This outcome has reached significant progress in 2022. 2,763 marginalized women have improved skills and access to more education, employment and entrepreneurship opportunities, enrolled in the Second Chance Education (SCE) Program through 15 SCE learning centers. The women have access to 69 courses to strengthen their knowledge and skills to continue their formal studies, acquire a job or start their own business. Since the beginning of the Program, a total of 7,787 women enrolled. Moreover, 243 women increased their financial inclusion, resilience and health, through the financial inclusion course in collaboration with UNDP. After course, it can be observed an increase between 28% and 12% of women saving money; an increase between 31% to 5% on women having financial goals; an increase between 44% to 22% of women keeping record of their incomes and expenses; and a reduction between 32% and 21% of women not knowing what to do, if they lose their income resource. During this year 502 women were employed; 1,064 have started a business; and 627 returned to formal education. Moreover, 893 graduates developed their leadership skills by offering support to other participants through mentorships. 351 graduates received training to become mentors, and 542 of them offered advice and courses organically. From a sample of SCE participants, 41% of women with an employment or entrepreneurship said they got it due to their participation in SCE program. Within 3 months after graduating the Program 74% of participants took entrepreneurship courses and 67% from them reported to start their business once they finish their training and all of them would recommend this training to other women. Moreover, half of the participants who took employment courses got a job after finishing their SCE training. The private sector incorporates gender equality and women's empowerment as key objectives, understanding that it benefits their business and society . Private sector companies not only use tools such as the Women's Empowerment Principles (WEPs) to implement actions for gender equality, but they also measure, report them, make public commitments, and invite other companies to drive change in their industry. 191 companies are among the WEPs Signatories on the WEPs website . Three public events of WEPs adhesions were held. The first one was organized by Abogadas MX , where 37 law firms signed the WEPs; the second one was with the National Association of Banks (ABM), which was made during the 85 Banking Convention and where this association announced its commitment to the WEPs and their incorporation to the Global Alliance for Care; the third one was organized by the Global Compact where 18 signatory companies reaffirmed their commitment to gender equality. UN Women strengthened its collaboration with the Global Compact in WEPs implementation and for their Target Gender Equality initiative. Gender equality is considered as a critical objective to investing decisions . UN Women collaborated with the working group formed by the Ministry of Finance, with support from International Finance Corporation (IFC), to develop an index to evaluate gender equality in investment projects and thus determine their impact. UN Women has provided valuable inputs for the index proposal, based on WEPs Gender Gap Analysis Tool and the Bonds to Bridge the Gender Gap: A Practitioner’s Guide to Using Sustainable Debt for Gender Equality publication. A first draft of the index is almost ready, and the work will continue next year. (all the working sessions are closed and not recorded). UN Women Mexico and India were selected to design an outcome-based approach for the Second Chance Programme. The initiative is being developed in collaboration with Social Finance and the Second Chance Global Team. Two potential scenarios for an Outcomes Based Approach (OBA) have been identified and we are currently discussing aspects such as target population, key outcomes, and potential partners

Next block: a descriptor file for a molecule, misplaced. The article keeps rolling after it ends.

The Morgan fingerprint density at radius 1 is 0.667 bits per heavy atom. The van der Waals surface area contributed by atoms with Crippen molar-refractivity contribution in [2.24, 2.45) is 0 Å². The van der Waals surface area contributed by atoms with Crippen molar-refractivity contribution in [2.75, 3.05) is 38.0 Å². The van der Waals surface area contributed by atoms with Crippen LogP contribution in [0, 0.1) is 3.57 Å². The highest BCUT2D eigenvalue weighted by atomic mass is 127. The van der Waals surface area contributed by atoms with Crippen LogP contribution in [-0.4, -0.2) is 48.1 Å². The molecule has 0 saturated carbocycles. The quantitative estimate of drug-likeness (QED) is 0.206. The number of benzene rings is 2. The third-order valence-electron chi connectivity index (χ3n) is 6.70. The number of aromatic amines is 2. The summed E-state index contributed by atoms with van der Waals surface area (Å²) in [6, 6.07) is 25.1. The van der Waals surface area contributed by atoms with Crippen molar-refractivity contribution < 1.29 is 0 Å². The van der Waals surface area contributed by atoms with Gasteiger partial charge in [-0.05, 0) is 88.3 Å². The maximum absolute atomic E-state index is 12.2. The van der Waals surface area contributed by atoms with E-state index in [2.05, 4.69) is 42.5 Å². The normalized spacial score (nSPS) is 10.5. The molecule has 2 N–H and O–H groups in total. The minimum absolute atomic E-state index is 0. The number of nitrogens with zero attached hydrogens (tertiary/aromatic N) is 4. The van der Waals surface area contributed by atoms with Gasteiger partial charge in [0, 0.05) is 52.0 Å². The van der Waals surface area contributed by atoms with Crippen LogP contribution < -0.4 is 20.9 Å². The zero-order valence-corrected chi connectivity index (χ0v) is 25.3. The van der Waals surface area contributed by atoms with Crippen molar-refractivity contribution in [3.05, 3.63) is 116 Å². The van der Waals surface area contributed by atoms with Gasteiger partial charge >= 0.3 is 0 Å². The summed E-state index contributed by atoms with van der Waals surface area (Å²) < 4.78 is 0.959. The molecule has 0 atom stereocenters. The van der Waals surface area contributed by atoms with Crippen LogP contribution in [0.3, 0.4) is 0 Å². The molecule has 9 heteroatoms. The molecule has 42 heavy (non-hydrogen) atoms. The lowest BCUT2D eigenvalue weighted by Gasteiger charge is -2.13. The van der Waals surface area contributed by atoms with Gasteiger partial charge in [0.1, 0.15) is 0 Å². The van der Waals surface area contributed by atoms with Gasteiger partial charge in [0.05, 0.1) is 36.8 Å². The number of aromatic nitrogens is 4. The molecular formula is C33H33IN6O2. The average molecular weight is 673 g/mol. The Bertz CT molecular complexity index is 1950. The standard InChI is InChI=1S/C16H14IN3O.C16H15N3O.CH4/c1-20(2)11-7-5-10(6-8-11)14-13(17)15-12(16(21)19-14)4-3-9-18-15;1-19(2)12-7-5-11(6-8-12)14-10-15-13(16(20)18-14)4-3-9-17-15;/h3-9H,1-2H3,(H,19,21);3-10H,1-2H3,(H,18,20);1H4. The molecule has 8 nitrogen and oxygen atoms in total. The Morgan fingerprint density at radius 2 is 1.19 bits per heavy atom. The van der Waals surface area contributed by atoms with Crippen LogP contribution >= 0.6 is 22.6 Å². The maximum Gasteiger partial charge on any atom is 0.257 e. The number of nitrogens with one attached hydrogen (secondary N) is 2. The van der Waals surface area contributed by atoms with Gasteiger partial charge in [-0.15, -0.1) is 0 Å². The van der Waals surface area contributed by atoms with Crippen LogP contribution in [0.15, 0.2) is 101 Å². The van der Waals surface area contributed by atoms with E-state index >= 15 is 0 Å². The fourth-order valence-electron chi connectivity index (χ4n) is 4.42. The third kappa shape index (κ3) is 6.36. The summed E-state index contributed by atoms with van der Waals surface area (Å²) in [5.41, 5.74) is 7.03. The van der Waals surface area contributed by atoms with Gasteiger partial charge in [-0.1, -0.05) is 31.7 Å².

outcome XM-DAC-41146-MEX_D_2.3